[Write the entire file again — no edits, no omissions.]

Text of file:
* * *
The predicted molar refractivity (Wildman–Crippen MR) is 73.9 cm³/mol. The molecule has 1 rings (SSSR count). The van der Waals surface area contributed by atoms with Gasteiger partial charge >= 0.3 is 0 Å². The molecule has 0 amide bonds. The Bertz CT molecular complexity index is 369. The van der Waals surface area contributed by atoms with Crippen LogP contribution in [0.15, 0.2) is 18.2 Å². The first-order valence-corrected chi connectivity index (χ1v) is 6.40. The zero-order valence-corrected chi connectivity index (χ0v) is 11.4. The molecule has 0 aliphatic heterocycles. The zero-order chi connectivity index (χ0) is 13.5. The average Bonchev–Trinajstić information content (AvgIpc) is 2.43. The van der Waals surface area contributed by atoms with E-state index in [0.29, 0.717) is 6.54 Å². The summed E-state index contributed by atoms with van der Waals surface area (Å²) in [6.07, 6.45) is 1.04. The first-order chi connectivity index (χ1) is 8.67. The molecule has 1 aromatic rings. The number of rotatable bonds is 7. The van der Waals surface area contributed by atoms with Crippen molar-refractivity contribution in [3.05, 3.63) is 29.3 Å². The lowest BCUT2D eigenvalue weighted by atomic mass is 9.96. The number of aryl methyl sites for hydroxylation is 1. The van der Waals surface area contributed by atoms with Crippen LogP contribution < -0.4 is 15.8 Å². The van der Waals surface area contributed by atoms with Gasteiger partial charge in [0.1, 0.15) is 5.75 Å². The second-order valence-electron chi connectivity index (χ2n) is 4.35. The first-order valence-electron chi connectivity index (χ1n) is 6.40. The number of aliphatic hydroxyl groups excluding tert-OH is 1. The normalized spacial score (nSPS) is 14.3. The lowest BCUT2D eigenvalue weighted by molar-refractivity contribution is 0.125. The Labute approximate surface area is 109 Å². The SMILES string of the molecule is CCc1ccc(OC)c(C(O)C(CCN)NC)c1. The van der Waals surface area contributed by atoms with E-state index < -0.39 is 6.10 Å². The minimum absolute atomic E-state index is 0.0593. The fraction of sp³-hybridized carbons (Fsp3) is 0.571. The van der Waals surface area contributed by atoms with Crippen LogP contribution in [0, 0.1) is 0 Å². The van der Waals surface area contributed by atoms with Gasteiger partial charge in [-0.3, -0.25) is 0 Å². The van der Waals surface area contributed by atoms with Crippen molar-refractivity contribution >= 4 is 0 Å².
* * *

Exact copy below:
The predicted molar refractivity (Wildman–Crippen MR) is 73.9 cm³/mol. The molecule has 1 rings (SSSR count). The van der Waals surface area contributed by atoms with Gasteiger partial charge >= 0.3 is 0 Å². The molecule has 0 amide bonds. The Bertz CT molecular complexity index is 369. The van der Waals surface area contributed by atoms with Crippen LogP contribution in [0.15, 0.2) is 18.2 Å². The first-order valence-corrected chi connectivity index (χ1v) is 6.40. The zero-order valence-corrected chi connectivity index (χ0v) is 11.4. The molecule has 0 aliphatic heterocycles. The zero-order chi connectivity index (χ0) is 13.5. The average Bonchev–Trinajstić information content (AvgIpc) is 2.43. The van der Waals surface area contributed by atoms with E-state index in [0.29, 0.717) is 6.54 Å². The summed E-state index contributed by atoms with van der Waals surface area (Å²) in [6.07, 6.45) is 1.04. The first-order chi connectivity index (χ1) is 8.67. The molecule has 1 aromatic rings. The number of rotatable bonds is 7. The van der Waals surface area contributed by atoms with Crippen molar-refractivity contribution in [3.05, 3.63) is 29.3 Å². The lowest BCUT2D eigenvalue weighted by atomic mass is 9.96. The number of aryl methyl sites for hydroxylation is 1. The van der Waals surface area contributed by atoms with Crippen LogP contribution < -0.4 is 15.8 Å². The van der Waals surface area contributed by atoms with Gasteiger partial charge in [0.1, 0.15) is 5.75 Å². The second-order valence-electron chi connectivity index (χ2n) is 4.35. The first-order valence-electron chi connectivity index (χ1n) is 6.40. The number of aliphatic hydroxyl groups excluding tert-OH is 1. The normalized spacial score (nSPS) is 14.3. The lowest BCUT2D eigenvalue weighted by molar-refractivity contribution is 0.125. The Labute approximate surface area is 109 Å². The SMILES string of the molecule is CCc1ccc(OC)c(C(O)C(CCN)NC)c1. The van der Waals surface area contributed by atoms with E-state index < -0.39 is 6.10 Å². The minimum absolute atomic E-state index is 0.0593. The fraction of sp³-hybridized carbons (Fsp3) is 0.571. The van der Waals surface area contributed by atoms with Crippen LogP contribution in [0, 0.1) is 0 Å². The van der Waals surface area contributed by atoms with Gasteiger partial charge in [-0.3, -0.25) is 0 Å². The van der Waals surface area contributed by atoms with Crippen molar-refractivity contribution >= 4 is 0 Å².